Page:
Myelodysplastic Syndrome

Myelodysplastic syndrome (MDS) affects how blood cells--white blood cells, red blood cells, platelets--are produced. MDS begins when bone marrow stem cells become genetically altered and begin inefficiently producing healthy blood cells and/or making defective blood cells. These defective blood cells often do not function as healthy cells should, and they tend to die earlier than healthy blood cells. The syndrome also tends to destroy healthy blood cells. Myelodysplastic syndrome occurs at a rate of 4.8 cases for every 100,000 people1.


Note about this diagram: A blood stem cell goes through several transformations to become a red blood cell, platelet, or white blood cell. In MDS, genetic changes in the blood stem cells affect the normal development of red blood cells, white blood cells and platelets.

What are the different types of myelodysplastic syndrome?

The system used today to classify the types of myelodysplastic syndrome is maintained by the World Health Organization (WHO). The WHO system recognizes 7 types of MDS. Read more about these types at:

What are some symptoms of myelodysplastic syndrome?

Often MDS does not show symptoms in early stages. And, if there are any symptoms, they may be mild. Some symptoms of MDS may include:

  • Easy bruising or bleeding
  • Fatigue
  • Unexplained weight loss; loss of appetite
  • Petechiae (pin-sized red spots under the skin)
  • Bone pain
  • Fever
  • Frequent infections
  • Weakness
  • Shortness of breath
  • Pale skin

How is myelodysplastic syndrome diagnosed?

Blood tests for MDS include complete blood counts (CBCs) and blood cell examinations. These tests evaluate a patient’s blood cell counts and examine the appearance of blood cells. Blood abnormalities may suggest MDS, but an exact diagnosis cannot be made without examining a sample of bone marrow cells.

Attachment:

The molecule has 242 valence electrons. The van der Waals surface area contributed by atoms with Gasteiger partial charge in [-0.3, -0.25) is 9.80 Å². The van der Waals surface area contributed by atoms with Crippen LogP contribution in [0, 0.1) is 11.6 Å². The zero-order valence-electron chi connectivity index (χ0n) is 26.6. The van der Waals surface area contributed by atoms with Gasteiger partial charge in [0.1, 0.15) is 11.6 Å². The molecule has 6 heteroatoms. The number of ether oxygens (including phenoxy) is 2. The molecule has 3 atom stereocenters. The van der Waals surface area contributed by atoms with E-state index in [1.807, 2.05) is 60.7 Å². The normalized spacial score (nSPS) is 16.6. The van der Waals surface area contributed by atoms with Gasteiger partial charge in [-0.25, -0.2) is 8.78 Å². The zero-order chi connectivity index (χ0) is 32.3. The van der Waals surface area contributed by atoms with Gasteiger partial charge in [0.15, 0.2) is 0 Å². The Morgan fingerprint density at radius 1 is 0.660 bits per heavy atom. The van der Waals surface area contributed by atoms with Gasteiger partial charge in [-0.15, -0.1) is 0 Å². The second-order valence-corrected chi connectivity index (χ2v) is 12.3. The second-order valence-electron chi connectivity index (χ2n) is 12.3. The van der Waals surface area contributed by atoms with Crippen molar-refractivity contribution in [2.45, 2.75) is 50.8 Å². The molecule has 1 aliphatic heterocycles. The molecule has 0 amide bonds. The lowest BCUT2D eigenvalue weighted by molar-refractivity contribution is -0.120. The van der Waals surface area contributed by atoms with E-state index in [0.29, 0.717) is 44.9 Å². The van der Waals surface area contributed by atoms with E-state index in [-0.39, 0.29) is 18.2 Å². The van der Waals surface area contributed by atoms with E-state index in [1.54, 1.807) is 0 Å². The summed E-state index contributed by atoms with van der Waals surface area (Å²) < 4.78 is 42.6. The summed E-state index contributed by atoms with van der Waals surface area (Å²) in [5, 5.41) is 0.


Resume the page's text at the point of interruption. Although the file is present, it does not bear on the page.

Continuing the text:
Bone marrow tests examine samples of bone marrow taken either from a bone marrow aspiration or biopsy. The marrow is examined for the size and shape of its cells to determine the presence of MDS.

Other tests for MDS may include: immunocytochemistry, flow cytometry, cytogenetics, and molecular genetic studies

What are the stages of myelodysplastic syndrome?

The WHO Prognostic Scoring System (WPSS) accounts for three different factors to stage myelodysplastic syndrome. These factors include:

  • The type of MDS based on the WHO classification
  • Chromosome abnormalities
  • Whether or not the patient requires blood transfusions

What are the treatment options for myelodysplastic syndrome?

This myelodysplastic syndrome treatment information does not outline the particular treatment(s) a patient will receive. Rather, it provides general information about the typical treatments used for this type of cancer.

Palliative/supportive care is a combination of therapies used to relieve a patient’s symptoms and side effects. Typically, MDS supportive care may include blood transfusions and drug therapies aimed at reducing the side effects of the disease or its treatment.

Growth factors are hormone-like substances that stimulate bone marrow to produce healthy blood cells. Chemotherapy is the use of drugs to kill cancer cells. This type of treatment is useful for diseases such as MDS, which are not localized to one part of the body.

Stem cell transplant is the only treatment that can cure MDS. In this treatment, a patient is given high doses of chemotherapy aimed at killing bone marrow cells. After chemotherapy, the patient is given healthy blood-forming stem cells to replace the abnormal ones.

What are the risk factors of myelodysplastic syndrome?

  • Chemotherapy exposure: Having previous chemotherapy treatment is associated with an increased incidence of MDS; MDS caused by chemotherapy is known as secondary MDS or treatment-related MDS.
  • Genetics: Abnormal genes that are passed down from one or both parents can cause bone marrow problems. People who inherit these genes are more likely to develop MDS.
  • Smoking
  • Radiation/Chemical Exposure: Chronic exposure to radiation and certain chemicals, such as benzene, have been connected with MDS.
  • Age: The risk of MDS increases with age. MDS rarely occurs in people younger than 40 years of age.
  • Gender: MDS is more likely to occur in men.

How is myelodysplastic syndrome prevented?

  • Quitting or never begin smoking tobacco
  • Avoiding dangerous industrial chemicals 
Mikayla D. Williams , BS student, Nursing , The College of Nursing, The University of Arizona
Michael Principe, MA, Information Resources and Library Science , The University of Arizona
Works Cited: 
American Cancer Society (2014). Myelodysplastic syndrome.
Works Consulted: 
Mayo Clinic (2014). Myelodysplastic syndrome.
American Society of Clinical Oncology (2014). Myelodysplastic Syndromes--MDS.
MD Anderson Cancer Center (2014). Myelodysplastic Syndrome.